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Burning Smell after being stuck in snow

So my wife and I got stuck in Snowmageddon, the biggest snowstorm in 20 years in Minneapolis, last night. A helpful stranger tried to aid me in pushing the car out of the snow, but my wife at the wheel had no luck gaining traction. She floored the pedal to a point where the car filled with smoke and the smell of burning rubber.



I've taken a look at the tires and they don't appear to be too bad, but the interior of the car still has a noxious smell of burnt rubber. I have 2 questions.



1. Is it likely that we damaged the car in any way that needs repairs?

2. Does anyone have a suggestion for getting the smell out? (Keep in mind it's 13 below zero tonight.)
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Comments

  • edited December 2010
    If it is just a tire smell it will go away on its own.

    Next time do not "floor it". You must "rock" the car back and forth in the snow to get it out. There is no need to go over, say, 2000-2500 rpms in order to do this. Do not alternate between Drive and Reverse, use the car's weight and momentum to rock it until it gains traction. Sawdust, kitty litter, etc are your friends. Put them under/near the spinning wheels.
  • edited December 2010
    you smoked your tires. People don't think you can do that because snow is cold, but friction is friction. It's not a big deal. You didn't do any damage except for however much tread went up in smoke.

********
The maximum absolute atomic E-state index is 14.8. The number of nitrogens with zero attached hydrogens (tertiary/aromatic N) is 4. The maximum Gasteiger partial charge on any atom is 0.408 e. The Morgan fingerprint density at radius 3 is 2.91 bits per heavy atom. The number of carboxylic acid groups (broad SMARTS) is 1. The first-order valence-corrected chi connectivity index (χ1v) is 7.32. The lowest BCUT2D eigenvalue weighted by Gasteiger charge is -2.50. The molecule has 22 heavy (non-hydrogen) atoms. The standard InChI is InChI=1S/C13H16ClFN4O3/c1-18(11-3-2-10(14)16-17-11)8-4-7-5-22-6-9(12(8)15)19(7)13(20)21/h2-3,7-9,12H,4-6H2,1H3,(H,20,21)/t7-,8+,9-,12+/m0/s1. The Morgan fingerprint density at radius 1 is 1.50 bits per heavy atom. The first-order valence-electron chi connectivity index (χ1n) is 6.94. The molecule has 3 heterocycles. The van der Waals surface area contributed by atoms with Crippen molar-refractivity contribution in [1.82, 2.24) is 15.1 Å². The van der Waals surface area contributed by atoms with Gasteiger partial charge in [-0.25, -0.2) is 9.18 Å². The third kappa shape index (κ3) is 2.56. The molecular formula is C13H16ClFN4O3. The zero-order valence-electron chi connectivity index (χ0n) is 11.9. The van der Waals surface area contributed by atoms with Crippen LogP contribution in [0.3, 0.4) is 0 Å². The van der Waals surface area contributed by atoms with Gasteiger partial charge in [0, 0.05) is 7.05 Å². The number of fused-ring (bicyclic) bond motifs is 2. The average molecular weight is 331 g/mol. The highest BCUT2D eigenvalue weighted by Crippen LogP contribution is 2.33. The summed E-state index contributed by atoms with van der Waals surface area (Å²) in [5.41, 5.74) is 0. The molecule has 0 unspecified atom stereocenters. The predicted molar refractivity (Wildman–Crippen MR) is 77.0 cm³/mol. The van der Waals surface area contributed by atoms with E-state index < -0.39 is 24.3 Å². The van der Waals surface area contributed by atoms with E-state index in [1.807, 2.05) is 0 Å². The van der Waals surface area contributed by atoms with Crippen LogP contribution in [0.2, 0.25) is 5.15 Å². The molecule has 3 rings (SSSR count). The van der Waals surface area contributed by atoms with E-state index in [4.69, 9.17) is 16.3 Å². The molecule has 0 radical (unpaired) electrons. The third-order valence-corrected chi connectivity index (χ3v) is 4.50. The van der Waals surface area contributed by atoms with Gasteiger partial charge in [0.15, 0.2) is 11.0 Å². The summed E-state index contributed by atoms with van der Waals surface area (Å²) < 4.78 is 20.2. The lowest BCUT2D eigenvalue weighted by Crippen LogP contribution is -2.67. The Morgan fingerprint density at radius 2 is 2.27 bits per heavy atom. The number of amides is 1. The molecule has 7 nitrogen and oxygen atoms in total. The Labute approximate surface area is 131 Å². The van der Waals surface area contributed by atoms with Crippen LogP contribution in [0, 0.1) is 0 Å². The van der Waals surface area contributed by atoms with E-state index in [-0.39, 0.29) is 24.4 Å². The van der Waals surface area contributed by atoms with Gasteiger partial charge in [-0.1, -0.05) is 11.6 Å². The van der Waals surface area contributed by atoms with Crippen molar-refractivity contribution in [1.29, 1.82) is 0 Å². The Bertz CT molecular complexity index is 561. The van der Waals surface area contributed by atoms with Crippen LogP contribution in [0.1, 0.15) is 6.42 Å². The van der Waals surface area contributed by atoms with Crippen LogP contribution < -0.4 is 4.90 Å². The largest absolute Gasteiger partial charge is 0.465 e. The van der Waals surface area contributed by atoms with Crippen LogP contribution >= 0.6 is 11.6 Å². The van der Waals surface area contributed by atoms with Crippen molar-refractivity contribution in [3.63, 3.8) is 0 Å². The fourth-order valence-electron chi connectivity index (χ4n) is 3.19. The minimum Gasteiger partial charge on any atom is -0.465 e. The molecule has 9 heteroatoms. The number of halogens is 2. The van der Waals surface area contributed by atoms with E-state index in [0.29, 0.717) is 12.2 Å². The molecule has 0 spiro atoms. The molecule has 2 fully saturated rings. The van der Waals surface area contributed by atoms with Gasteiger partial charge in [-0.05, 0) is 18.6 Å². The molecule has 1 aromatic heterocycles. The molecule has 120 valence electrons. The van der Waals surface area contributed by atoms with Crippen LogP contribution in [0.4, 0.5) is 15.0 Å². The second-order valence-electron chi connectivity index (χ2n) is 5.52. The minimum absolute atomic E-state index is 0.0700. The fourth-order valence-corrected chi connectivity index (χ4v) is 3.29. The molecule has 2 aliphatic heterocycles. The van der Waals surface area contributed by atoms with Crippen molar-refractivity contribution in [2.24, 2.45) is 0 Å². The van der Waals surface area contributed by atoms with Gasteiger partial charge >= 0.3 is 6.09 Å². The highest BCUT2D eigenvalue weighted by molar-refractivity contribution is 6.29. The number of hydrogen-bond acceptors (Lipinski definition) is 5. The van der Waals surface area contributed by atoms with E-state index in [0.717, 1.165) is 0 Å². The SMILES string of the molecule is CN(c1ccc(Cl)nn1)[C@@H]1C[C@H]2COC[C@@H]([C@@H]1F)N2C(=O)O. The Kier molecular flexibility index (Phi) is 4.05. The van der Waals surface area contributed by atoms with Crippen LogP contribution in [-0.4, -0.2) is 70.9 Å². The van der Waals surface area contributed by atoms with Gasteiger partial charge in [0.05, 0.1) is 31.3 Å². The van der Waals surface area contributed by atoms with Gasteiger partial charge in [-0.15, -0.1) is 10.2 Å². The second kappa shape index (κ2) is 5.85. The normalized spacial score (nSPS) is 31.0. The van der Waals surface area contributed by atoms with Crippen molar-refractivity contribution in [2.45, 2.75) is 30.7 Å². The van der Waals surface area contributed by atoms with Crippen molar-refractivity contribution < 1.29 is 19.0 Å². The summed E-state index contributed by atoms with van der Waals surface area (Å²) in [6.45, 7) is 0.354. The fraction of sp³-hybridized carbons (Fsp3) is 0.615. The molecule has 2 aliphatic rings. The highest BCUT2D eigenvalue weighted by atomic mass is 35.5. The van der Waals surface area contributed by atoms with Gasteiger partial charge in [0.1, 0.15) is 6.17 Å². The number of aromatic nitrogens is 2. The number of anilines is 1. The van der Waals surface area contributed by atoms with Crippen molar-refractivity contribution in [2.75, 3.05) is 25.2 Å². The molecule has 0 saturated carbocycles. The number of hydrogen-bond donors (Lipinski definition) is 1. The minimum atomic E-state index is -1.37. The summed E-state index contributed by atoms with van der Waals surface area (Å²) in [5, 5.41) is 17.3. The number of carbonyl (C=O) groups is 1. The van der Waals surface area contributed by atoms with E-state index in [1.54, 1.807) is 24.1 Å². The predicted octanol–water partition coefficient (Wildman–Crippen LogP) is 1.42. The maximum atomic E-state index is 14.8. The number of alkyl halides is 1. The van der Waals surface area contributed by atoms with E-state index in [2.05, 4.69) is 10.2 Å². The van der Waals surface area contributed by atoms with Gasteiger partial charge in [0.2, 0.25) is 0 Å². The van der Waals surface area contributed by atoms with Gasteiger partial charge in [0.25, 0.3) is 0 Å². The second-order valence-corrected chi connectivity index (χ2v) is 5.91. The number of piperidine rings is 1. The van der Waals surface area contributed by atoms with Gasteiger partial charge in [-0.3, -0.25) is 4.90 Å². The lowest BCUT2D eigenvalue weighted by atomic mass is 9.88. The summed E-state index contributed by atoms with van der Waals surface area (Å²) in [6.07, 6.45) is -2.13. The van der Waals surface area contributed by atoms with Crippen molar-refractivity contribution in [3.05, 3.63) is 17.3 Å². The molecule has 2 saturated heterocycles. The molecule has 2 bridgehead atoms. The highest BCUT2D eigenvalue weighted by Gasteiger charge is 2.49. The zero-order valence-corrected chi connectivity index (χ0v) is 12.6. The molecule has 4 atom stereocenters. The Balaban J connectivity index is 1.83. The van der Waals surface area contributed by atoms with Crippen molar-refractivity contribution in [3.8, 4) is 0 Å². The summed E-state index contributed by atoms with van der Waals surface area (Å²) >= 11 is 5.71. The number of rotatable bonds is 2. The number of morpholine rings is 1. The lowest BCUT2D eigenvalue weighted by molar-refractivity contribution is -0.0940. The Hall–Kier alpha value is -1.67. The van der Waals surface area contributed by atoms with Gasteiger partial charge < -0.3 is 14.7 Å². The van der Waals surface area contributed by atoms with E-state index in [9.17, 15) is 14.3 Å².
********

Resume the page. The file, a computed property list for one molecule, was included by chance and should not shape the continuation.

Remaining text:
If you want to get the smell out, just drive around for awhile with the vents on fresh-air.
  • edited December 2010

    As was said, you probably just toasted your tires.

    However, I really think it would be wise if you checked your transmission fluid.
    Unfortunately, wifey's method of gaining traction could have led to damage to the transmission.
    If the fluid is any color other than red, or if the fluid has a "burnt" odor, I suggest that you drive it immediately to an independent (non-chain) transmission shop for examination.
  • edited December 2010
    And read your manual. It usually tells you not to exceed an indicated speed of something like 30 mph on the speedometer when the wheels are spinning, because if you spin the wheels too fast you may damage something...
  • edited December 2010
    You shouldn't have been parked inside the Metrodome. That building doesn't do anybody any Favres.
  • edited December 2010
    Oh, and if you don't already, get some real snow tires, or if you do already have them on the car, try not to drive during an event called "Snowmageddon". That just sounds like a bad idea.

    I've seen the movies.
    It never ends well.

    BC.
  • edited December 2010
    Sometimes you don't have a choice about when to drive. For me it was either drive or let my mother go without heat, because the 5 foot drift had blocked her furnace intake.

    It reinforced my opinion that winter tires are nice to have but not completely necessary, though. I took it nice and slow and didn't get stuck anywhere, though I had to walk the final 3 blocks to her house because a plow had created a 7 foot high pile of snow blocking her street that I figured my TL wasn't going to punch through, winter tires or not ;)

  • edited December 2010
  • edited December 2010
    The smell will eventually fade. The real worry is whether you overheated your transmission doing this trick. That's real easy to do in a situation like this. Or alternatively, if your wife was flooring a cold engine, that's not great for the motor either.
  • edited December 2010
    In addition to the recoommendations made to check your tranny fluid (although it's probably fine), let me suggest that you get some snow gear in the trunk. A snow shovel, a plastic container of sand, a piece of rug (or one of those traction helpers), and perhaps some other gear. I realize that no matter how much equipment you have a storm up there can paralyze you, but for those type of storms the nearest hotel is the answer.
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